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Article ThumbTool Time

If you grow vegetables, one of the most valuable tools around is a soil thermometer. That’s because many vegetable seeds germinate and grow even when the soil is only 45 degrees. On April 6, I took my trusty soil thermometer and discovered that the top three inches of soil where I grow annual herbs was still only 41 degrees. I waited two weeks and it gradually warmed up so I could sow spinach, lettuce, onions and Swiss chard without having the seeds rot in the cold, wet soil.


Article ThumbGardening for Your Taste Buds

In a few weeks, we can start planting tomatoes and peppers as well as sowing seeds of squash, eggplant, beans and other warm-season vegetables. When you’re planning what to grow this summer, think about what you enjoy eating. There are plenty of cooking themes that can make it fun: a salad garden, an herbal tea garden, a pumpkin and squash garden, a Thai garden with lemon grass, Thai basil, hot peppers, and more.


Article ThumbGardening for Your Taste Buds

In a few weeks, we can start planting tomatoes and peppers as well as sowing seeds of squash, eggplant, beans and other warm-season vegetables. When you’re planning what to grow this summer, think about what you enjoy eating. There are plenty of cooking themes that can make it fun: a salad garden, an herbal tea garden, a pumpkin and squash garden, a Thai garden with lemon grass, Thai basil, hot peppers, and more.


Article ThumbDahlia Delights

Last summer, I had the pleasure of strolling through Cantigny Park in Wheaton, where the floral displays are always spectacular. Some of the loveliest plants there were the dahlias in shades of red, yellow, white and pink, some with burgundy leaves. I realized then that my garden was sorely lacking in these beautiful flowers.


Article ThumbRain, Rain Go Away!

Our official National Weather Service rain gauge clocked in with 3.60 inches of rain at 7 a.m. this morning. And more is falling. The daffodil flowers are nodding down toward the mud. The vegetable garden is a pond. There’s nary a robin in sight to feast on the hordes of worms migrating across the driveway in search of dry ground. And it continues to rain. What a difference from this time last year when gardeners were bemoaning the hot weather and how quickly all the spring bulbs flowered and dried up. But that’s ok. This is a good time to sow seeds indoors.


Article ThumbA Blast from the Past

Back in January 1906, the Gardener’s Monthly Magazine featured these women perusing seed catalogs and magazines.

The article that accompanied this photo, “How to Have a Better Garden” touted that “the whole point of a kitchen garden is this: You get better things than money can buy — fresher vegetables, better kinds. As to freshness, the home gardener can beat the grocer every time. Any beginner can do it. But the better kinds — the varieties that stand for quality, not for ability to ship round the word and last forever — that’s where study and planning come in.”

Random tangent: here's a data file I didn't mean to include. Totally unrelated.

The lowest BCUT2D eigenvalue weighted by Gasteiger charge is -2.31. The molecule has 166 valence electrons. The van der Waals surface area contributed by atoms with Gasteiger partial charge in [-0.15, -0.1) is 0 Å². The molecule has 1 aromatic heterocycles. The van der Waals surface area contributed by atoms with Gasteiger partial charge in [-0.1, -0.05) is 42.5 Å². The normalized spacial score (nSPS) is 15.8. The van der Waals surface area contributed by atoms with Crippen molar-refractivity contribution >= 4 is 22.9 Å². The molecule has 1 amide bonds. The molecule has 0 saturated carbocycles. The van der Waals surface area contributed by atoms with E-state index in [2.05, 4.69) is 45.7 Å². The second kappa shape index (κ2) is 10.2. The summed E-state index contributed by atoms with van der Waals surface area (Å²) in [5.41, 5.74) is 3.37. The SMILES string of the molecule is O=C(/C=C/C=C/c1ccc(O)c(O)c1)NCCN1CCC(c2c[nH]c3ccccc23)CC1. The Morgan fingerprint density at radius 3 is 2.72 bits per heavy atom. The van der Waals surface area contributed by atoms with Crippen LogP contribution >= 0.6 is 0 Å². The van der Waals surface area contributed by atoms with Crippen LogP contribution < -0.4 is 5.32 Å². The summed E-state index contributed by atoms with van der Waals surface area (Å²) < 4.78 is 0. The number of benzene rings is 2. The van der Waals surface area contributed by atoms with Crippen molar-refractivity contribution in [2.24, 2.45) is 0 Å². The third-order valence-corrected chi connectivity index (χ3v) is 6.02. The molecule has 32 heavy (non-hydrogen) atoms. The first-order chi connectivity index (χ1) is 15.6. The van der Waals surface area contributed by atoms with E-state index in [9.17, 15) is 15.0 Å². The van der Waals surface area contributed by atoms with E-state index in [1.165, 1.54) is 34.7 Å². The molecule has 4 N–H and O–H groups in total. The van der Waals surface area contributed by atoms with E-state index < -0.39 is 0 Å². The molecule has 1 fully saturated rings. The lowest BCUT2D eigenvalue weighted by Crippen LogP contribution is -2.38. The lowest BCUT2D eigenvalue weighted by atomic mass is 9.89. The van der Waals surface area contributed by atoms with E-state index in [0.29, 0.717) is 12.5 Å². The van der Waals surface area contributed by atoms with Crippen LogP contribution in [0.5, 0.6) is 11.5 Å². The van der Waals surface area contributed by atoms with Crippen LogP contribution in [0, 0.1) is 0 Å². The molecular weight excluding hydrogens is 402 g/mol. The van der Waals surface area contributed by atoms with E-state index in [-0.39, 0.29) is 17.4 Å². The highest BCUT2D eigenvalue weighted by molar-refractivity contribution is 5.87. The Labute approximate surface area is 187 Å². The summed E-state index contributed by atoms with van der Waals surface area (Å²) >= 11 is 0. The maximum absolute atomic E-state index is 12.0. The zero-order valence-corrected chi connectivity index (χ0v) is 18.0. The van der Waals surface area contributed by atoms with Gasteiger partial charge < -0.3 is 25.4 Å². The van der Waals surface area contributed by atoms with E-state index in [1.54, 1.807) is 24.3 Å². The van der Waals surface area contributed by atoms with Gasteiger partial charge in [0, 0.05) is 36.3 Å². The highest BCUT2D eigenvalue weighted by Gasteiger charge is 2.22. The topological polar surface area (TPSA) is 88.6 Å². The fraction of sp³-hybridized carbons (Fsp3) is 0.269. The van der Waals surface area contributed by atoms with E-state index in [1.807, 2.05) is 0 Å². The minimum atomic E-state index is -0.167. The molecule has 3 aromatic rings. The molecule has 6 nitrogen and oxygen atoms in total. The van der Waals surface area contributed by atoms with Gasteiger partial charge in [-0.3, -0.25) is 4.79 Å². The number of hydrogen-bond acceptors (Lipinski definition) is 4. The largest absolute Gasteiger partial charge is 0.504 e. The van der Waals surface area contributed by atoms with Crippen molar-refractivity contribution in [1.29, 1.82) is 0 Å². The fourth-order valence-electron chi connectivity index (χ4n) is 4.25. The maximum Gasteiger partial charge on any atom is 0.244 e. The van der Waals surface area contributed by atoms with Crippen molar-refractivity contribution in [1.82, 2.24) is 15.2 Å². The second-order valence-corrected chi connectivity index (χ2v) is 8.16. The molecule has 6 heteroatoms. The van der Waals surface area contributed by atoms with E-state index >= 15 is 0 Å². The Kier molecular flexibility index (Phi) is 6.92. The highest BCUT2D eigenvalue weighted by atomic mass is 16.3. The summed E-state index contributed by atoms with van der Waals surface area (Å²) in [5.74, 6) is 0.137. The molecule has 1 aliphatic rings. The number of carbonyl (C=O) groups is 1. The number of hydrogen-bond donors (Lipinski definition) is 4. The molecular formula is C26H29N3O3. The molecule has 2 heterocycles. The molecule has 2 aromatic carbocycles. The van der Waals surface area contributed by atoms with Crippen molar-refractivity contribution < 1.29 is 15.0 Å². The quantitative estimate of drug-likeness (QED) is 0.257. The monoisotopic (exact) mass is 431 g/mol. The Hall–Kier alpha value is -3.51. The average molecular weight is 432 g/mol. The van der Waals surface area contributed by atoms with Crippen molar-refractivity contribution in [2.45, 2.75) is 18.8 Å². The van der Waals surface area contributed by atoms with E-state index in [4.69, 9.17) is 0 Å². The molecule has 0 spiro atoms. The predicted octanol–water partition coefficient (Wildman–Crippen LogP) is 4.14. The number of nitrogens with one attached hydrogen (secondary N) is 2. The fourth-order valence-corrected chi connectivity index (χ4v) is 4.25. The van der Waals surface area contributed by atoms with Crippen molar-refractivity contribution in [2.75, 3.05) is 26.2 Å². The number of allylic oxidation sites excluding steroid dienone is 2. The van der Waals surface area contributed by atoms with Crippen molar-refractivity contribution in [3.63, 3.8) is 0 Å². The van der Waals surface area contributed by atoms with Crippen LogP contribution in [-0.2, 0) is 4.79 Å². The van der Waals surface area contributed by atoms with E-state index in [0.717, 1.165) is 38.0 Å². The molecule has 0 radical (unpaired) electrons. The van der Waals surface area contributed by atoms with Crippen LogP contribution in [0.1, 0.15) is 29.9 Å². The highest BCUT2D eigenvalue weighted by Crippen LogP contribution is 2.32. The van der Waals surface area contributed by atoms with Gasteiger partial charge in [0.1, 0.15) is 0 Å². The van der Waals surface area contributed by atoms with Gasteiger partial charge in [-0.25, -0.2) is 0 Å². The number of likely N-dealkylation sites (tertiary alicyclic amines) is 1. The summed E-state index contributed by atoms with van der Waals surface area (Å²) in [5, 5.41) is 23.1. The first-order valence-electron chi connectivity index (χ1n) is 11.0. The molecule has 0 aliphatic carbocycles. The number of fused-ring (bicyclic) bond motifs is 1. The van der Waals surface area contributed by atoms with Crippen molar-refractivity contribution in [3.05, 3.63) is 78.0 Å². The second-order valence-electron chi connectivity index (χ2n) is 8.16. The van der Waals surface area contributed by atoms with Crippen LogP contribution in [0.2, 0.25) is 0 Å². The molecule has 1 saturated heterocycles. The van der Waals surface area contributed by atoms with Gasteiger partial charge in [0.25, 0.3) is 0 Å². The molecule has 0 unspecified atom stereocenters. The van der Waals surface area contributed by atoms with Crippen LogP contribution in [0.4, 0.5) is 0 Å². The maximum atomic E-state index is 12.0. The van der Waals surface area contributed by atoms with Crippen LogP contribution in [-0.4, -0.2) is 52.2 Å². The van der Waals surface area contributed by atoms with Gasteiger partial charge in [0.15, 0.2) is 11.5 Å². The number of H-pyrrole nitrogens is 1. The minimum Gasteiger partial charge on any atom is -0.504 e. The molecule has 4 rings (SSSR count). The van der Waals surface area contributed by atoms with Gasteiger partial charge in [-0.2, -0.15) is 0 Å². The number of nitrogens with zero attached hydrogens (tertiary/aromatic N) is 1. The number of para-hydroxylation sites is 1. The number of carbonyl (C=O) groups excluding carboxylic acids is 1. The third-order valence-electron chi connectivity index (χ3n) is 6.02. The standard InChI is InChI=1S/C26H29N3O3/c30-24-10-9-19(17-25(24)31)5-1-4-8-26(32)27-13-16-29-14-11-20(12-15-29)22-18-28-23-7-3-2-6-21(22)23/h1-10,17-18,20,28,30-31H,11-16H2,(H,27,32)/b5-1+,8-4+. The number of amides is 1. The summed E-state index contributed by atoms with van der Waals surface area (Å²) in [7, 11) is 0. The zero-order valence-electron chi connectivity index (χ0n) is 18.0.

Article ThumbGo to the Flower Show!

The Chicago Flower & Garden Show opened this past Saturday at Navy Pier and I’m here to report that it’s worth the price of admission. The theme this year is “The Art of Gardening,” and the show is certainly artful. From the moment you enter and see the huge vertical panel draped with plants, accented with moving lights and a pair of bubbly fountains, you feel that you’re in for a treat. Vertical wall gardens are becoming a trend, but even if they’re never going to be something that you can do, the point of a flower show is to see new things, things that make you think outside the box and shake your mindset up a bit.


Article ThumbPolly Want a Cracker with That Suet?

When food is scarce, our little feathered friends make a beeline for the feeders. Most of the birds wear drab colors — a protective camouflage — this time of year. Goldfinches, for example, shed their bright yellow plumage in late fall, and by winter, they blend in with the drab tan and grey of tree bark and stems. Others, like blue jays and cardinals, are particularly colorful against snow-covered branches. However, “If you thought cardinals were impressive, check this out,” says gardener Jan Lord of Midlothian.


Article ThumbAnother Good Garden Book for Winter

Does your garden wear the “layered look?”

“Garden layers are made up of a variety of plants, some with complementary or contrasting colors, others with interesting shapes or textures,” writes David Culp, author of a new book, The Layered Garden (Timber Press, $34.95). “Layers are more than just perennials, or annuals or bulbs, or groundcovers — they are more than just the ground layer of plants that are the sole focus of many gardeners.”


Article ThumbRecreating that Vintage Garden

When it comes to old houses, it’s not often that you’ll find one with its original garden elements. Wood arbors and fences eventually succumb to decay. Styles change and homeowners may remove trellises, statuary and old concrete urns. It was a pleasant surprise then to discover that the original Victorian fountain was still present outside the 1872 home that is now the Baert Baron Mansion Bed and Breakfast up in Zeeland, Michigan right outside of Holland.


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questions

I’d like to plant a white bark birch in front of my home in my sunny front yard. What can you tell me about Betula utilis var. Jacquemontii?

I am interested in growing fruit trees in my suburban DuPage County yard. Can sweet cherries be grown here? Can you suggest varieties of apples, pears, peaches, apricots and plums that are hardy and disease resistant?

I plan on saving my amaryllis bulbs that I kept outside over summer, but I noticed red streaks on the inner side of the leaves. What caused that? Will I be able to save my bulbs?

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